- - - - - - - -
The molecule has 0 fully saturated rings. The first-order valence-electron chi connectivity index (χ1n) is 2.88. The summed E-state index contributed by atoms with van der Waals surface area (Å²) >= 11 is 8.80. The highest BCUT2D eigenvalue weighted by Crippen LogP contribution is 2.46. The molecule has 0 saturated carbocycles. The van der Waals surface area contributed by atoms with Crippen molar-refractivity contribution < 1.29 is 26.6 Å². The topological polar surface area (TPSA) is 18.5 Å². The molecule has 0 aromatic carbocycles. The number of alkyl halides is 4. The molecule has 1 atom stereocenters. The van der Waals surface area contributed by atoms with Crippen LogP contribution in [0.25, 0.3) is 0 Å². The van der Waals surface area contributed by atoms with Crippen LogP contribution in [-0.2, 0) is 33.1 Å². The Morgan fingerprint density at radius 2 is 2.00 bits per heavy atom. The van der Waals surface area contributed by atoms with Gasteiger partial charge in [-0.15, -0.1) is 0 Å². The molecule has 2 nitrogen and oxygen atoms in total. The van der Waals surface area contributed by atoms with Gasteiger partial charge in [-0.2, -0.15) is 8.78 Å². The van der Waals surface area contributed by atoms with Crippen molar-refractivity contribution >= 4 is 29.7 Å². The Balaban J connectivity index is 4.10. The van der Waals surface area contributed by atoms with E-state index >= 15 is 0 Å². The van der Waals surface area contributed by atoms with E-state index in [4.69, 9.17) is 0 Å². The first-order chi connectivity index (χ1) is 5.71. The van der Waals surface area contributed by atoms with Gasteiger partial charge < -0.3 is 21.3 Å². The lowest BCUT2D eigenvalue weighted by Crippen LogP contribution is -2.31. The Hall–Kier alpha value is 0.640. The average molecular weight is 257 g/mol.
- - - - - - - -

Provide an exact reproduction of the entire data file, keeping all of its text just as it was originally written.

The molecule has 0 fully saturated rings. The first-order valence-electron chi connectivity index (χ1n) is 2.88. The summed E-state index contributed by atoms with van der Waals surface area (Å²) >= 11 is 8.80. The highest BCUT2D eigenvalue weighted by Crippen LogP contribution is 2.46. The molecule has 0 saturated carbocycles. The van der Waals surface area contributed by atoms with Crippen molar-refractivity contribution < 1.29 is 26.6 Å². The topological polar surface area (TPSA) is 18.5 Å². The molecule has 0 aromatic carbocycles. The number of alkyl halides is 4. The molecule has 1 atom stereocenters. The van der Waals surface area contributed by atoms with Crippen LogP contribution in [0.25, 0.3) is 0 Å². The van der Waals surface area contributed by atoms with Crippen LogP contribution in [-0.2, 0) is 33.1 Å². The Morgan fingerprint density at radius 2 is 2.00 bits per heavy atom. The van der Waals surface area contributed by atoms with Gasteiger partial charge in [-0.15, -0.1) is 0 Å². The molecule has 2 nitrogen and oxygen atoms in total. The van der Waals surface area contributed by atoms with Gasteiger partial charge in [-0.2, -0.15) is 8.78 Å². The van der Waals surface area contributed by atoms with Crippen molar-refractivity contribution >= 4 is 29.7 Å². The Balaban J connectivity index is 4.10. The van der Waals surface area contributed by atoms with E-state index >= 15 is 0 Å². The van der Waals surface area contributed by atoms with E-state index in [4.69, 9.17) is 0 Å². The first-order chi connectivity index (χ1) is 5.71. The van der Waals surface area contributed by atoms with Gasteiger partial charge < -0.3 is 21.3 Å². The lowest BCUT2D eigenvalue weighted by Crippen LogP contribution is -2.31. The Hall–Kier alpha value is 0.640. The average molecular weight is 257 g/mol.